He lipped the living hell out of a large cigar and the odd pieces of related detritus spread over his lips, chin, collar and the table in front of him. He was repulsive, and also possibly a genius. He’d hit a five-leg parlay the previous day and was betting big on some seriously down ballot games; 3-14, 4-13, that sort of thing.

He knew, off the top of his head, who was better in neutral court contests on odd days. His demonstrated knowledge of Horizon League hoops boggled the mind. He had an educated opinion ready on every game that day, and turned out to be right on most of them. A gaggle of young gamblers gathered ‘round his rotundity, eager for his praise of our crinkly, sweaty parlay cards, pulled from our pockets for his purview. It was the “Tell me more” scene with the toadies from Grease gathered around Danny, but for degenerates.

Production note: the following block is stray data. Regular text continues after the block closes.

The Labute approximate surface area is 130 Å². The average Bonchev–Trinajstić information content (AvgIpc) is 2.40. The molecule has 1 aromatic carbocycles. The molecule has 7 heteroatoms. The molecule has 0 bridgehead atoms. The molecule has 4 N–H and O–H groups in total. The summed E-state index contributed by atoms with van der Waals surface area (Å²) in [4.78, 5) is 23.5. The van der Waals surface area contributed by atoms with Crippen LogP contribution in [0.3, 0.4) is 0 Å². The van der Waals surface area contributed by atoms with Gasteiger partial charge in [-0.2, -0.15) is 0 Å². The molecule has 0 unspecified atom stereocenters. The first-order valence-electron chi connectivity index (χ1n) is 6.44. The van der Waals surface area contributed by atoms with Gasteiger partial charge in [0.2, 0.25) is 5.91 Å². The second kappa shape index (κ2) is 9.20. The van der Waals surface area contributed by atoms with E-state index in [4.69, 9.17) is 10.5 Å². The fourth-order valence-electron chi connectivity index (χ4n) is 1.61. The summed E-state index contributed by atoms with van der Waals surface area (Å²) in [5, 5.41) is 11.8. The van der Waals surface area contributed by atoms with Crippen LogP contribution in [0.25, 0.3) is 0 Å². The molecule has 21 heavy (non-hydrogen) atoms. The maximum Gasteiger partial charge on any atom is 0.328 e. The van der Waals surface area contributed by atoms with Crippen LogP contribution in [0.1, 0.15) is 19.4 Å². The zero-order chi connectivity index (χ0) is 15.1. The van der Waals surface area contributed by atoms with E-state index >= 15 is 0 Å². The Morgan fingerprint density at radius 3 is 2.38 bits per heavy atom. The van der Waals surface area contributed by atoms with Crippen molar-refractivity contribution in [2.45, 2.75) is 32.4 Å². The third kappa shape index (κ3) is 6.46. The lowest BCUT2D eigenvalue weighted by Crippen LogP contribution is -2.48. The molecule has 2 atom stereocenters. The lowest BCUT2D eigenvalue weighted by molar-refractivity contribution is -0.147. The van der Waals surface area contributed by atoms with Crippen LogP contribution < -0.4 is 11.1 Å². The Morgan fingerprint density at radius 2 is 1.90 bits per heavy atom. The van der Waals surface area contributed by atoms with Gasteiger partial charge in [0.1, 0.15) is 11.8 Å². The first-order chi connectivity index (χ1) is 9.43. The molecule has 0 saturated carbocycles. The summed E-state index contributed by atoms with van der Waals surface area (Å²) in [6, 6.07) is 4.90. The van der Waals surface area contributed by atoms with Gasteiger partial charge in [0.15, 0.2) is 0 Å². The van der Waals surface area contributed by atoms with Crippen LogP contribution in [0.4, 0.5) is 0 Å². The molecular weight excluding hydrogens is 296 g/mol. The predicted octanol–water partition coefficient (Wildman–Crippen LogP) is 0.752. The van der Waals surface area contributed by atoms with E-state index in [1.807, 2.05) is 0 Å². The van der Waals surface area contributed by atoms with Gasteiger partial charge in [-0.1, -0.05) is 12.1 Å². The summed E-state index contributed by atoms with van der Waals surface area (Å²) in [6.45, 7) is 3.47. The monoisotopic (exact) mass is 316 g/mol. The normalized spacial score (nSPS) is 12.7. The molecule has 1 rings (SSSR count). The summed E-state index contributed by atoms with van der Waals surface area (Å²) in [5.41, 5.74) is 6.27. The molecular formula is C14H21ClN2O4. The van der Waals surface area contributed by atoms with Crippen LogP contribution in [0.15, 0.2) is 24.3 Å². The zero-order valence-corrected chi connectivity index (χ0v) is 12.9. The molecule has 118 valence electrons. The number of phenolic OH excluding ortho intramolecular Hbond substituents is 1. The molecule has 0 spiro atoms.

2) West Coast Sports Guy/Philly Sports Guy

Most of America thinks about the University of San Diego exactly once a year—when they fill out their brackets. Ditto Philadelphia’s La Salle. Knowledge on some of the lesser schools surrounding America’s largest metropolises is concentrated in nerds who scan the deep end of the sports section in those cities—and you’re bound to meet him in Vegas.

Desperate, you shake your head while looking at that Kansas-Santa Barbara matchup. You know what the Jayhawks will bring, but what the f*ck even is a Gaucho? West Coast sports guy, sitting a table behind you in the book at Paris (which, be sure to hit up, shortest lines in Vegas) knows. He knows that Alan Williams does nothing but swat shots and score from three feet in for UCSB.